• Or -- perhaps best of all -- just get a cheap spiral bound notebook instead. If you buy a fancy tool like one of those above, you may be loathe to use it. But if you get yourself a cheap bound notebook or sketchpad, you won't be intimidated with trying to fill your blank pages with something as dramatic as the artwork or creative writing in the examples. You can just write or draw for yourself, unfettered. Many of John Muir's journals were small notebook "freebies" that he obtained catch-as-catch-can.
  • You can make your own journal with recycled paper, stapled together with a cover made of cardboard from the inside face of a cereal box or from a recycled paper bag. Decorate or color the cover yourself with sketches, poetry, stickers, rubbings, etc. Punch holes on the side of the loose‐leaf paper and tie it with a cover together with ribbon or twine. Glue an envelope on the back page for keeping ephemera you pick up - a feather, a leaf, museum tickets, a scrap of fabric, or a business card that may end up being pasted in your journal later.
  • You might also think about using an electronic journal or diary app instead or in addition to a hard copy one. If you carry a smart phone or tablet around anyway, that might be the easiest to do. An excellent app for that purpose is Day One by Bloombuilt, Inc. Check your device's app store for many others. A simple note-taking or sketching app might be enough for you, already built-in!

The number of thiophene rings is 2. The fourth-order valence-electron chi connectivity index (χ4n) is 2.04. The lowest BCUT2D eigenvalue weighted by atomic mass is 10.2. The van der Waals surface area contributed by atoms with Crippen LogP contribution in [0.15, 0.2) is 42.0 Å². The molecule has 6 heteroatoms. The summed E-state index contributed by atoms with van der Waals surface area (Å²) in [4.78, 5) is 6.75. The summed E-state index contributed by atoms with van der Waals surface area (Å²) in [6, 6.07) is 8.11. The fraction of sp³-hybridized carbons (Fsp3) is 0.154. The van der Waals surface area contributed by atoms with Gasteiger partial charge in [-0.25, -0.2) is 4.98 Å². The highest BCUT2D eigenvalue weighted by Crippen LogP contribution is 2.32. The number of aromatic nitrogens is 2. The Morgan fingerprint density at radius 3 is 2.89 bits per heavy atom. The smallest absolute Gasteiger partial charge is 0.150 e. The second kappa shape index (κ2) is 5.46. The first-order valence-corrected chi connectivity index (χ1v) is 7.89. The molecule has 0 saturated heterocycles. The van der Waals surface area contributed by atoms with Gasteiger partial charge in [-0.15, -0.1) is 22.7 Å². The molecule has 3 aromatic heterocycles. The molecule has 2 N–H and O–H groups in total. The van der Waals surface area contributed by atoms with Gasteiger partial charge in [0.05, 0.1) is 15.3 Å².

• John Muir Award Record eBook -  This technology platform encourages participants in Scotland's John Muir Award program to embrace technology to help connect with nature and the outdoors.With a smartphone in hand, young people can use it in a positive, creative way to record and share their experiences working on achieving their John Muir Award - sharing pictures, videos, sound clips, and stories. Although the Record eBook is designed as a social media sharing platform for John Muir Award participants, many of the same concepts can be used to use your own smartphone to keep aprivate journal - taking photos and videos, sound clips, and text entries describing your experiences. If you wish, you can just independently share photos on public photo sharing sites, videos on YouTube or Vimeo, sound clips on SoundCloud, and text on a blog or Facebook; or you can just choose to keep your experiences private. This video presentation of the John Muir Award Record eBook can give you ideas for how to use your mobile device to keep a nature journal, even if you don't participate in the John Muir Award program itself.
  • The important thing is making journaling a habit.

Related Journaling Resources

  • Observe Nature like John Muir by Joseph Cornell - Observing that "Most people look but don't see," Joseph Cornell provides this online page from Sharing Nature: Nature Awareness Activities for All Age (2015). The text paraphrases John Muir, and provides specific tips and prompts to help you discover and remember the physical characteristics and special quality of an animal or plant.